What’s it all about?:
Boys don’t keep diaries—or do they?
The launch of an exciting and innovatively illustrated new series narrated by an unforgettable kid every family can relate to
It’s a new school year, and Greg Heffley finds himself thrust into middle school, where undersized weaklings share the hallways with kids who are taller, meaner, and already shaving. The hazards of growing up before you’re ready are uniquely revealed through words and drawings as Greg records them in his diary.
In book one of this debut series, Greg is happy to have Rowley, his sidekick, along for the ride. But when Rowley’s star starts to rise, Greg tries to use his best friend’s newfound popularity to his own advantage, kicking off a chain of events that will test their friendship in hilarious fashion.
Author/illustrator Jeff Kinney recalls the growing pains of school life and introduces a new kind of hero who epitomizes the challenges of being a kid. As Greg says in his diary, “Just don’t expect me to be all ‘Dear Diary’ this and ‘Dear Diary’ that.” Luckily for us, what Greg Heffley says he won’t do and what he actually does are two very different things.
Since its launch in May 2004 on Funbrain.com, the Web version of Diary of a Wimpy Kid has been viewed by 20 million unique online readers. This year, it is averaging 70,000 readers a day.
What did I think?:
I’ve known about the popularity of the Wimpy Kid series for some time now so it seemed fitting for Chrissi Reads and I to include the first book in our Kid Lit challenge this year. Diary of a Wimpy Kid is the story of Greg Heffley and chronicles a year of his life in middle school with all the dramas and issues that children of this age go through. Greg makes us very aware though that this is NOT a diary, so we shouldn’t expect weepy or heart-rending entries. The author, Jeff Kinney paints a marvellous picture about what it’s like to be a young teenager – we have the embarrassing mum who dances around to popular tunes, the older sibling who mostly ignores him and the younger irritating sibling who never seems to be in the wrong.
Greg is not a particularly popular boy at school, he has the skinny, weedy sort of look going on which girls don’t seem to be interested in but he can always rely on his best friend Rowley to play video games and go trick or treating with. In the year that Greg keeps his diary, a lot happens in his life. He attempts to run for Class Treasurer and Class Clown, both plans failing spectacularly. In fact, his biggest achievement of the year is becoming a Safety Patrol member, which escorts kindergarten children to school (and that’s only because of the free hot chocolate each member is entitled to!). Unfortunately, even this position doesn’t last for long when he is discovered to have frightened the smaller children with worms, made worse by the fact that at first he let the blame for this fall on his best friend Rowley which threatens their friendship indefinitely. As if losing his best friend is not bad enough to deal with, (horror of horrors) he is subjected to a “wrestling unit” as part of the school’s P.E. program. Greg really doesn’t know how he is going to survive this year and there’s always a possibility that he could be subjected to the deadly “Cheese Touch,” which would definitely lead to no-one coming near him at all.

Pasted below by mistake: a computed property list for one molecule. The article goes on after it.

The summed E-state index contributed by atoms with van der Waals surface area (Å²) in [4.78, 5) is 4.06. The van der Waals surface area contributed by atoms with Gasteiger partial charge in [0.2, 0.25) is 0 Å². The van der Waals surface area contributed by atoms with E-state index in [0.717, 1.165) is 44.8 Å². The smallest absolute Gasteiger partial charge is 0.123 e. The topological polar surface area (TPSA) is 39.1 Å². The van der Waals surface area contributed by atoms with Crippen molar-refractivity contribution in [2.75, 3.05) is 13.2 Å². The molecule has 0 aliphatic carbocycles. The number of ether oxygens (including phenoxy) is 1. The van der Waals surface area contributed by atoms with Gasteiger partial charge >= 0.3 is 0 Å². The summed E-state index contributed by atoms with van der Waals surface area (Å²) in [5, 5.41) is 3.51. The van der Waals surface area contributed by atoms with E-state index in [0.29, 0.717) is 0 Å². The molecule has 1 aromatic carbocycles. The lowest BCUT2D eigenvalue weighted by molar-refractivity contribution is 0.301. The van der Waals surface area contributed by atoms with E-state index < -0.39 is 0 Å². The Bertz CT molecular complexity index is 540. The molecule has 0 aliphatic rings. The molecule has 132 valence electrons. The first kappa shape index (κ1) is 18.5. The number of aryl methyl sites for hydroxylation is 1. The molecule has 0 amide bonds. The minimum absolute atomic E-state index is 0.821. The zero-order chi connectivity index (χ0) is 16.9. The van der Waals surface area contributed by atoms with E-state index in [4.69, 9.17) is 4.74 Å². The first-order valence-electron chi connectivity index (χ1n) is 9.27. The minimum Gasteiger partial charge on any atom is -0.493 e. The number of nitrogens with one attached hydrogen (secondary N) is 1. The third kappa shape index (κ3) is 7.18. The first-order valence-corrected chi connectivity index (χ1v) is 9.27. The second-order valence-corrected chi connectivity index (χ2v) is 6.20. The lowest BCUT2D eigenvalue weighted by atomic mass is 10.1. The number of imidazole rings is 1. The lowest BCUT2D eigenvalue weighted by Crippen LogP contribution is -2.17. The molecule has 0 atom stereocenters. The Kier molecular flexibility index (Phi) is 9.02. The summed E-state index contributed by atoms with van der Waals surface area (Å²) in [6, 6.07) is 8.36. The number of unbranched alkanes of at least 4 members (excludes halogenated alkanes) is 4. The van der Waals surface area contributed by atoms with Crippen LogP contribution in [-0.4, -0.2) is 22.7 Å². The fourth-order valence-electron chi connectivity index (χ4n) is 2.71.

I’ve read a book similar to this last year as part of my Banned Books feature – The Absolutely True Diary of a Part Time Indian, although Wimpy Kid is targeted at a lower age range. For the audience it’s aimed it, this book does exactly what it says on the tin and I loved the cartoons which were simplistic, but very sweet. I’ve read a few reviews of the book that were quite negative about the character of Greg but I tend to disagree. He doesn’t come off in the best light, he’s lazy, his attitude is questionable and he is quite mean towards the character who is meant to be his best friend. However, I think this is probably an authentic portrayal of what many twelve year old boys are like, before they discover themselves and learn about the world a bit. For this reason, I think a lot of children will identify with the book and enjoy it more – at that age, who wants a perfect character that you could never live up to anyway? It’s a fun, easy read that has the potential to get a lot more kids interested in reading and that can only be a good thing.
For Chrissi’s fabulous review, please see her blog HERE.
Would I recommend it?:
Star rating (out of 5):